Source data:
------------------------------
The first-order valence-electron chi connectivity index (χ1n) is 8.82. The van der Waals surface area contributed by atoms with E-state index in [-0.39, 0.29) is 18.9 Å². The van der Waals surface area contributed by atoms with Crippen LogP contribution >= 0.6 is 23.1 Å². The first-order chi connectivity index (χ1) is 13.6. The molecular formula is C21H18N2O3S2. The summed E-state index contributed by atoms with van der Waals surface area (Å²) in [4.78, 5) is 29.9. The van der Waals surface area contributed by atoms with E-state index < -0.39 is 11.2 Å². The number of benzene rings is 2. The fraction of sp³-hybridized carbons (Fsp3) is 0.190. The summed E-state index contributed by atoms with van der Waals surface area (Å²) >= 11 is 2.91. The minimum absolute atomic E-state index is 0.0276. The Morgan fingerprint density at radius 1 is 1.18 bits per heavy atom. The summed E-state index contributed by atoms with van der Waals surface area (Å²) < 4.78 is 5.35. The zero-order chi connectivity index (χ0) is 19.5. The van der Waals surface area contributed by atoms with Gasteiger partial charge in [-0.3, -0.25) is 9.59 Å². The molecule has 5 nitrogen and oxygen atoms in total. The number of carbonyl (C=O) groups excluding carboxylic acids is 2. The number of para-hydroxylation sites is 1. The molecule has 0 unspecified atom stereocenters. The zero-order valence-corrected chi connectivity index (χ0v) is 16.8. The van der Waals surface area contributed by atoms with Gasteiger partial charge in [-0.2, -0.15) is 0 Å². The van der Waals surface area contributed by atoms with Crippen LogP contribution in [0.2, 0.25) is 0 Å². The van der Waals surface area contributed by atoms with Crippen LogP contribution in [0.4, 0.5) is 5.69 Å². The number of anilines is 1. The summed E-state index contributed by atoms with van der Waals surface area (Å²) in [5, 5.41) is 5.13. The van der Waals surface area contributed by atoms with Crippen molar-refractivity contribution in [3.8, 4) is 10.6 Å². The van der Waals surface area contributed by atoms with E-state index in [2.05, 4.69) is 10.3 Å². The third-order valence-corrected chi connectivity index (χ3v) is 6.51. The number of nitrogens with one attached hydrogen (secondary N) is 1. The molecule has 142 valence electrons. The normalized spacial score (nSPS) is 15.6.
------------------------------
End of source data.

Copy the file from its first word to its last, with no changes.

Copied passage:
The first-order valence-electron chi connectivity index (χ1n) is 8.82. The van der Waals surface area contributed by atoms with E-state index in [-0.39, 0.29) is 18.9 Å². The van der Waals surface area contributed by atoms with Crippen LogP contribution >= 0.6 is 23.1 Å². The first-order chi connectivity index (χ1) is 13.6. The molecular formula is C21H18N2O3S2. The summed E-state index contributed by atoms with van der Waals surface area (Å²) in [4.78, 5) is 29.9. The van der Waals surface area contributed by atoms with E-state index < -0.39 is 11.2 Å². The number of benzene rings is 2. The fraction of sp³-hybridized carbons (Fsp3) is 0.190. The summed E-state index contributed by atoms with van der Waals surface area (Å²) >= 11 is 2.91. The minimum absolute atomic E-state index is 0.0276. The Morgan fingerprint density at radius 1 is 1.18 bits per heavy atom. The summed E-state index contributed by atoms with van der Waals surface area (Å²) < 4.78 is 5.35. The zero-order chi connectivity index (χ0) is 19.5. The van der Waals surface area contributed by atoms with Gasteiger partial charge in [-0.3, -0.25) is 9.59 Å². The molecule has 5 nitrogen and oxygen atoms in total. The number of carbonyl (C=O) groups excluding carboxylic acids is 2. The number of para-hydroxylation sites is 1. The molecule has 0 unspecified atom stereocenters. The zero-order valence-corrected chi connectivity index (χ0v) is 16.8. The van der Waals surface area contributed by atoms with Gasteiger partial charge in [-0.2, -0.15) is 0 Å². The van der Waals surface area contributed by atoms with Crippen LogP contribution in [0.2, 0.25) is 0 Å². The van der Waals surface area contributed by atoms with Crippen LogP contribution in [0.4, 0.5) is 5.69 Å². The number of anilines is 1. The summed E-state index contributed by atoms with van der Waals surface area (Å²) in [5, 5.41) is 5.13. The van der Waals surface area contributed by atoms with Crippen molar-refractivity contribution in [3.8, 4) is 10.6 Å². The van der Waals surface area contributed by atoms with E-state index in [2.05, 4.69) is 10.3 Å². The third-order valence-corrected chi connectivity index (χ3v) is 6.51. The number of nitrogens with one attached hydrogen (secondary N) is 1. The molecule has 142 valence electrons. The normalized spacial score (nSPS) is 15.6.